WAILUKU - A defendant said he was grateful to the 15-year-old girl who reported seeing him break into a vehicle at a Pukalani shopping center, as he was released from jail Friday and placed on five years' probation.
"I thank that teenager," Eben Dodd said in court. "She cleaned me up, put me on the right step to be a better father. I'd like to apologize to the people I took from. I've learned my lesson."
As a first-time drug-related offender, the 36-year-old Haiku resident was sentenced to probation and drug treatment instead of prison.
He was given credit for about five months he had spent in jail after his arrest July 4.
Dodd had pleaded no contest to first-degree unauthorized entry into a motor vehicle and second-degree theft for breaking into a 2001 Ford Ranger pickup truck that was parked at Pukalani Terrace Center that day.
The girl was in another car when she saw a man use a Slim Jim tool to break into the truck and steal an iPod and camera. Police were called when the girl spotted the man, later identified as Dodd, at Pukalani Superette.
In his backpack, police found the stolen items.
"He has said over and over again to me that he was not just arrested, he was rescued - rescued from himself and from his drug use," said Deputy Public Defender Greg Ball.
Kipahulu resident Nani Berg, whose family took Dodd in when he was a teenager, said she would be responsible for taking him to classes and appointments.
"He does have a network for rehabilitation," Ball said.
With Deputy Prosecutor Kenton Werk agreeing not to seek additional jail for Dodd and his hanai mother supporting him, "it sounds like you've got a lot of people in your corner," 2nd Circuit Judge Rhonda Loo told Dodd.
"I truly hope you do not disappoint any of these people," she said.
Dodd was ordered to stay away from Pukalani Terrace Center and to have no contact with the victims in the case.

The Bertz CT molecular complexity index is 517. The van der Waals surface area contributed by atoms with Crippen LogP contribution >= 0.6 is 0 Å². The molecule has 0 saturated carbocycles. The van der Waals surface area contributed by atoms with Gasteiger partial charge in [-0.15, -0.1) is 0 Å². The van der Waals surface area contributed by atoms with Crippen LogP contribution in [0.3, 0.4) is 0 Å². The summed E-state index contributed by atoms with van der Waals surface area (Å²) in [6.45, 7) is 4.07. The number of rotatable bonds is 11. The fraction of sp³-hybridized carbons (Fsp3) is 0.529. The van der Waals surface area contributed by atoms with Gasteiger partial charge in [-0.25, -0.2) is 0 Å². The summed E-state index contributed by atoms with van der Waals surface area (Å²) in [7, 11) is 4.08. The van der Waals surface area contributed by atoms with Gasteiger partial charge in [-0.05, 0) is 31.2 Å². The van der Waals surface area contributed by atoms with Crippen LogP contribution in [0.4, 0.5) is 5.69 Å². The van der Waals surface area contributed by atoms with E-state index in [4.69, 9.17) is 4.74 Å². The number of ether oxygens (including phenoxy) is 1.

In other sentencings:
* A 26-year-old man was given credit for about four months he spent in jail and was placed on one year's probation Friday for breaking into two vehicles in Paia.
Troy Abordo-Lecker has a residential treatment space waiting for him at 'Ohana Makamae in Hana, Ball said.
His mother said she would do whatever was needed to help Abordo-Lecker receive treatment.
"I'm fully committed to getting sober," Abordo-Lecker said in court.
He had pleaded no contest to two reduced charges of second-degree unauthorized entry into a motor vehicle and attempted fourth-degree theft.
In one case, Abordo-Lecker was seen entering a 1988 Ford Mustang, from which an iPod was stolen, at Baldwin Beach Park the afternoon of May 22, Werk said.
On Aug. 2 at about 9:45 p.m., Abordo-Lecker ordered more than $60 in food from Charley's Restaurant and left without paying, Werk said.
About 10 minutes later, Abordo-Lecker was seen illegally entering a vehicle in a parking lot near the restaurant and claimed he was looking for cigarettes, Werk said.
Loo said Abordo-Lecker was inebriated at the time of both offenses and appeared to have been "out of control . . . high on drugs or alcohol or a combination" for the last six years.
But the judge said he now seemed motivated to seek sobriety.
Noting that the name of the treatment program, 'Ohana Makamae, means "precious family," Loo told Abordo-Lecker: "You have a precious family. I hope you take advantage of this opportunity."
He was ordered to pay $278 in restitution.
* A 31-year-old Kahului man was ordered to pay $1,950 in restitution for two vehicles that were towed and sold to a recycling business earlier this year.
Lane Hoewaa-Pontanilla was given a chance to keep a second-degree theft conviction off his record if he complies with court requirements for the next five years.
He had pleaded no contest to the charge involving a 1988 Jeep Grand Cherokee that was towed from the Times Supermarket parking lot in Kihei in February.
The vehicle owner, who had left the car in the lot Feb. 1 because of a loose muffler, discovered it missing Feb. 3 and found it at a metals recycling business in the Central Maui baseyard off Mokulele Highway in Puunene.
Hoewaa-Pontanilla, who was starting a towing business, told police he hadn't been aware of requirements that he notify the legal owner of a vehicle and hold it for at least 35 days before disposing of it, according to court records.
Deputy Public Defender Gina Gormley said the vehicle and another one that also was towed appeared to be abandoned.
"He did seek permission, just not from the right individual," Gormley said. "He did act under the belief that what he was doing was OK."
As part of a plea agreement, Hoewaa-Pontanilla had another theft charge dismissed but agreed to pay restitution for both vehicles.
Second Circuit Judge Joseph Cardoza imposed the sentence Thursday.